|The Early Years
During 1903 and 1904 John Marston and his sons
were experimenting with motorcycles. It is thought that they were
using a Swiss "Motosacoche" engine mounted on a modified Sunbeam
bicycle. Some of the Sunbeam employees were clearly giving thought
to motorcycle production because in 1903 James Morgan, the Deputy
Works Manager patented a "Little Oil Bath" for chain driven
motorcycles. This work came to an end in 1904 when one of the
company's employees was killed on one of the experimental
prototypes. After the accident John Marston decreed that no more
work would be carried out on these machines in his factory. It seems
that he never liked them in the first place.
John's aversion for
motorcycles continued for several years, during which time much of
the early development had taken place and many successful machines
had been manufactured locally. His thoughts eventually turned back
this direction in 1911/1912 and he engaged John Greenwood, who had
previously worked for Rover and JAP to develop a Sunbeam motorcycle.
The best local motorcycle
designer was Harry Stevens, one of the four Stevens brothers who ran
A. J. Stevens & Company Limited, just up the road in Retreat Street.
Harry would later become well known for his A.J.S. motorcycles that
were produced in vast numbers at Graiseley Hill.
Harry was employed
by Sunbeam as a consulting engineer and he designed the first
Sunbeam motorcycle, a 349 c.c, 2¾ hp. single-cylinder, side-valve
machine, with two speed transmission and a forward mounted magneto.
John Greenwood then had the task of preparing it for production. He
only made two major modifications which were to place the magneto
behind the cylinder and to use a Renold chain running in a little
oil bath chain case, to a Sharp divided rear axle.
There was a single plate
clutch in the chain case and a well designed two-speed gearbox,
which was mounted on a machined frame lug for adjustment. The
exhaust pipe led to a 'pepperpot' type silencer and the machine
had a diamond pattern frame and Druid type forks. The machine was
finished in the usual Sunbeam black, but the early petrol tanks were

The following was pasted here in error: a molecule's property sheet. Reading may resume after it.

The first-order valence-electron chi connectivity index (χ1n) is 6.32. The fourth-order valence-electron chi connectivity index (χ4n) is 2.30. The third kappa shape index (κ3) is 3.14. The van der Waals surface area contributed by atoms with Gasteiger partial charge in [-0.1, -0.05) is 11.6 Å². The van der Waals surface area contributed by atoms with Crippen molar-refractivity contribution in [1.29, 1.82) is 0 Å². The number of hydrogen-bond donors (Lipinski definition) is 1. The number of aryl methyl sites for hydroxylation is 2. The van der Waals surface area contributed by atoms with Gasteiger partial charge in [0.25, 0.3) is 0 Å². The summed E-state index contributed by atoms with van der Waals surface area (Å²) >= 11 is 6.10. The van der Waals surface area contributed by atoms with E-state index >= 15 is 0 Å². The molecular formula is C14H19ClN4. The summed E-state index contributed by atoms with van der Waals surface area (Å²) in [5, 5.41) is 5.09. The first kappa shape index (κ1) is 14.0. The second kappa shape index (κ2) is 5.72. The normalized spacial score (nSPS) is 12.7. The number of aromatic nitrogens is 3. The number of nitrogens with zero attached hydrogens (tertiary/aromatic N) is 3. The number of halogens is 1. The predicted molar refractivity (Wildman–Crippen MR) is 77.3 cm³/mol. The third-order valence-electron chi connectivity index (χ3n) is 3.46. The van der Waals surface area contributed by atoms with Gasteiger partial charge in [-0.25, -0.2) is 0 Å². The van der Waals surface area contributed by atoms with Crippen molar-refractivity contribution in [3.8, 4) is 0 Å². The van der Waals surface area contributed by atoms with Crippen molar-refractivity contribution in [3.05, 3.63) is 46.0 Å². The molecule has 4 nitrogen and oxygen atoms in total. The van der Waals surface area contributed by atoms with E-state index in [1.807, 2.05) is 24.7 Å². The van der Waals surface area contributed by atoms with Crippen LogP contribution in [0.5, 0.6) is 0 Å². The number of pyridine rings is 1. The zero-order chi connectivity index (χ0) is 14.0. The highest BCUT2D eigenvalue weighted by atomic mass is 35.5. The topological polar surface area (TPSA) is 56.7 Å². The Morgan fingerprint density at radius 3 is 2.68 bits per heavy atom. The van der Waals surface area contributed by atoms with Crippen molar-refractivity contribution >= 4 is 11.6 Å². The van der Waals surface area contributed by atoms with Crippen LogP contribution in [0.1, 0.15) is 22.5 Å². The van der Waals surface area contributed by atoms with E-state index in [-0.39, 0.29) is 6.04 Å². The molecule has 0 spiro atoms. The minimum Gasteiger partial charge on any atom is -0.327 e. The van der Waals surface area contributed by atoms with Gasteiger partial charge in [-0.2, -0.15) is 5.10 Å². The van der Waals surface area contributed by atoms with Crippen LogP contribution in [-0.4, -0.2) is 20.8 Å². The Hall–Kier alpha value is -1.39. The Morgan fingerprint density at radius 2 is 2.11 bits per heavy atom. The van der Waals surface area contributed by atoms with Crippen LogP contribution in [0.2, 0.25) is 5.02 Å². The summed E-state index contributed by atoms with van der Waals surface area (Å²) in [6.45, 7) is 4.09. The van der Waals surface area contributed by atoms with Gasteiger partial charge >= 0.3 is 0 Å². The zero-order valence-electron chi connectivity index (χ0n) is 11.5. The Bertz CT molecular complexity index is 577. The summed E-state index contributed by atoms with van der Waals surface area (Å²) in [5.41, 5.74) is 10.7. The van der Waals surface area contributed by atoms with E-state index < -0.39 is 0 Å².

finished in green with a silver panel bearing the Sunbeam name.
The first machines went into
production in 1912 and were soon a great success, eventually overshadowing
the company's bicycles. They became known as "The Gentleman's
Motorcycle". Initially sales were only conducted at existing bicycle
sales depots. The machines were hand built, with a selling price of 60 guineas. Almost immediately they featured in
competitions and were very successful. Two Sunbeam machines gained
gold medals in the London-Exeter-London trial, in December 1912, and
the Sunbeam name became well-known to enthusiasts throughout the
An advert from 1912.
Minor changes were made to
the 1913 version, and the familiar black and gold-lined finish made
its appearance. June saw the launch of a 6 hp. machine, powered by a
JAP 76 mm. x 85 mm. twin engine. It had a 3-speed gearbox, and was a
similar design to the 2¾ hp. machine,
but with a larger and
stronger frame, Druid type forks, and Senspray carburettor. In
September, a 3½ hp. machine was
launched. It had the same layout as the 2¾ hp. model and included a 3-speed gearbox,
and a 1½ gallon
fuel tank, which could hold 1½ gallons of petrol and 2 pints of oil.
The engine had an 85 mm. bore, 88 mm. stroke, and developed 3½ hp. at
4,000 r.p.m. A Sharp divided axle was fitted to the rear wheel, which
allowed the easy removal of the inner tube, and the rear mudguard
hinged upwards for easy removal of the rear wheel. The machine sold
for 66 guineas.
Sunbeam machines were
entered in many of the sporting events and competitions that were
well reported in the press. Sunbeam employees, John Greenwood, Tommy
de la Hay, and Howard Davies became familiar figures at these events
and won many medals. Sunbeam machines were also entered by private
individuals, and the company became well-known for its racing
successes. During the summer, Sunbeam machines were ridden up three
mountains in what was basically a publicity exercise. Snowdon was
climbed on June 6th, Ben Nevis on July 13th, and Mount Tosari
(5,825ft) in Java, was climbed a little later in the year. 1913 was
a successful year and sales were good.
An advert from 1913.
The first two Sunbeam
sidecars made their appearance in 1914. They were both made by
'Gloria' and were called the 'Gloria Number 1' and the 'Gloria
Number 2'. Number 1 was for the 3½ hp. machine and sold for 15
guineas, and number 2 for the 6 hp. machine, sold for 24 guineas.
Development continued and minor improvements were made to the 3½ hp.
and 6 hp. machines.
Sunbeam's success in
sporting events continued. Tommy de la Hay and John Greenwood won
gold medals in the 'Midland Reliability Trial', riding 6 hp.
machines. Vernon Dudley, Charlie Nokes and Joe Dudley won awards on
3½ hp. machines. The most notable racing success of the year was
achieved by Howard Davies, who came joint-second in the senior T.T.
Sunbeam also won the team prize.
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